The Cuzco School of Painting
In 1688, a group of Indigenous artists initiated a legal battle that would change the course of artistic production for the rest of the colonial period. Tensions between Spanish and Indigenous artists working within the same guild came to a head eleven years earlier, when a group of native artists withdrew from participation in the creation of a triumphal arch for Cuzco’s Corpus Christi procession (a feast commemorating the institution of the Holy Eucharist). Both parties accused the other of drunkenness and a poor work ethic, undoubtedly fueled by the tensions that arose from Cuzco’s hierarchical guild system, which prevented non-elite Indigenous artists from assuming master status.
This ultimately led to the formation of an independent Indigenous painting workshop known as the Cuzco School of Painting. The legal success of the Indigenous painters liberated them from the strict dictates of the Europeanizing styles they were expected to emulate. The Cuzco School developed a unique artistic signature characterized by a bright color palette, flattened forms, Indigenous symbolism, and a profusion of gold ornament.
Cuzco School paintings came into such high demand that they were exported to patrons residing in far-flung cities located in present-day Chile and Argentina. In a 1788 publication entitled Fundación de la Real Audiencia de Cuzco (Foundation of the Royal Audience of Cuzco), the author even mentions the existence of a market for Cuzco School paintings in Italy.
Our Lady of Cocharcas
One iconic example of this new Cuzco school aesthetic is an eighteenth-century painting, Our Lady of Cocharcas, which depicts the Virgin within an elaborate canopy. The painting commemorates the inauguration of the Sanctuary of Our Lady of Cocharcas in 1623. She wears a mountain-like conical dress that visually referenced the Virgin’s association with Pachamama, the Andean mother earth. The gold leaf appliqué draws the eye to the center of the composition, highlighting the Virgin’s resplendent vestments.
The artist does not attempt to model the dress’s gold and beaded ornamentation around the body; the Virgin looks stiff and flat. This does not by any means take away from the vibrancy of the composition, however. The scene teems with life, populated by hordes of pilgrims paying their respects to the Virgin. Religious and secular themes seamlessly coexist in the background, which features faithful devotees alongside playful scenes of everyday life.
Paintings of sculptures
This painting belongs to a broader genre of colonial Andean statue paintings that depict not the Virgin herself, but a representation of the statue of the Virgin that was brought to the town of Cocharcas by an Indigenous man named Sebastián Quimichi. A native of Cocharcas, Quimichi embarked on a pilgrimage to the shrine of the Virgin of Copacabana on the shores of Lake Titicaca (which straddles the modern-day border between Peru and Bolivia) in search of a cure for his injured hand.
Moved by the healing powers of the Virgin of Copacabana, he raised funds for the construction of a copy of the Copacabana sculpture so that he could bring it back to Cocharcas to inspire devotion of her in his hometown. The painting depicts the moment in which the statue of the Virgin of Cocharcas is transferred to her newly consecrated sanctuary, celebrated by an astoundingly diverse population of pilgrims, including priests, Indigenous peoples, mestizos (the child of a Spanish man and an Indigenous woman), and Afro Peruvians, both old and young, male and female.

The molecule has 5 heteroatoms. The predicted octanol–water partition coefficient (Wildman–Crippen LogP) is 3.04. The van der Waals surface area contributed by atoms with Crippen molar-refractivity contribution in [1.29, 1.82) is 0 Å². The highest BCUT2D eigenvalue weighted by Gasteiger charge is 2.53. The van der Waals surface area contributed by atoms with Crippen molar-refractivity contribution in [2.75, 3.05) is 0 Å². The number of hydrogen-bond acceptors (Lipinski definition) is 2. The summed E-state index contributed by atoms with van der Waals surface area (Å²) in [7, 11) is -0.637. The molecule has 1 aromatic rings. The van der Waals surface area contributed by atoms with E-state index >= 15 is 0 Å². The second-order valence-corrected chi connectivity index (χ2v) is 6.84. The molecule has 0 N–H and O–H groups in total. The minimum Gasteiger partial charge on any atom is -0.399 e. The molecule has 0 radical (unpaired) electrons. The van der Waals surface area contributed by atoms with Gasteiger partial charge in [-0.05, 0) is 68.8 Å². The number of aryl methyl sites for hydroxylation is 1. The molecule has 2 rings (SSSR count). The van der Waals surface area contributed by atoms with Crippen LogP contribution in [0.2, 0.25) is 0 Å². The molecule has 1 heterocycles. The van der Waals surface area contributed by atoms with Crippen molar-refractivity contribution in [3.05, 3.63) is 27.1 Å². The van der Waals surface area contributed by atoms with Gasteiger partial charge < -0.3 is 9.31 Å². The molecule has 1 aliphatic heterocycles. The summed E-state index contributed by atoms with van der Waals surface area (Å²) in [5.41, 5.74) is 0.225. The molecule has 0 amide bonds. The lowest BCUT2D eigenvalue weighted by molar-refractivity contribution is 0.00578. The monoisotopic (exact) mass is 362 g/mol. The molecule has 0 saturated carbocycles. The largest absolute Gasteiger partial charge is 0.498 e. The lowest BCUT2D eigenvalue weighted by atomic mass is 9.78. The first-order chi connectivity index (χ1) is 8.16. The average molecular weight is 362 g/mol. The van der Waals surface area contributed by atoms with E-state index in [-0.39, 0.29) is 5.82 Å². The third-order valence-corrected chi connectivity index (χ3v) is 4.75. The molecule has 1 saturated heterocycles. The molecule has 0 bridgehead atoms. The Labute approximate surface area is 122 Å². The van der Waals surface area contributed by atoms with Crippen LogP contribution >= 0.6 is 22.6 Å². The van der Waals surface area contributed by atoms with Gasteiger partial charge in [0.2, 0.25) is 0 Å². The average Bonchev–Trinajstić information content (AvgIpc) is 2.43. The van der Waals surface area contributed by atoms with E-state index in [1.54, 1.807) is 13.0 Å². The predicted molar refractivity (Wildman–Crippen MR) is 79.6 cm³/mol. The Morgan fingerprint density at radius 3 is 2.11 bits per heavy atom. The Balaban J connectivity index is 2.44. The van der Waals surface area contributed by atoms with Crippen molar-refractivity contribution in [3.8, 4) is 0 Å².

Cuzco School paintings like Our Lady of Cocharcas introduced Andean renditions of Catholic subjects that strongly resonated with their viewers and patrons, serving as emblems of piety and local identity.
The longevity of the Cuzco School
Marcos Zapata’s Last Supper, located in the Cuzco Cathedral, speaks to the longevity of the Cuzco School style in highland Peru. Painted in 1753, the image lacks the bright color palette and gold leaf that characterized many of the earlier paintings. Nevertheless, Zapata retains a similar anecdotal rendering of illusionistic space and compositional intimacy seen in images like Our Lady of Cocharcas.
Zapata’s desire to imbue his paintings with local flavor is clearly seen in his depiction of the culinary delicacy awaiting the diners’ lips. While European artists usually depicted an empty platter at the center of the table (or at times containing the Paschal Lamb), Zapata has filled the requisite platter with a roasted vizcacha, a small rodent native to the Andes. These kinds of subtle inclusions gave Cuzco School paintings a resolute “Andeanness” that appealed to local knowledge and wedded them to the cultural contexts in which they were conceived.
Ananda Cohen-Aponte, Heaven, Hell, and Everything in Between: Murals of the Colonial Andes (University of Texas Press, 2016)
Emily A. Engel, “Visualizing a Colonial Peruvian Community in the Eighteenth-Century Paintings of Our Lady of Cocharcas.” Religion and the Arts 13, no. 3 (2009): 299–339
Carol Damian, “Artist and Patron in Colonial Cuzco: Workshops, Contracts, and a Petition for Independence.” Colonial Latin American Historical Review 4, no. 1 (1995): 25–53
José de Mesa and Teresa Gisbert, Historia de la pintura cuzqueña, 2nd ed. (Lima: Fundación Banco Wiesse, 1982)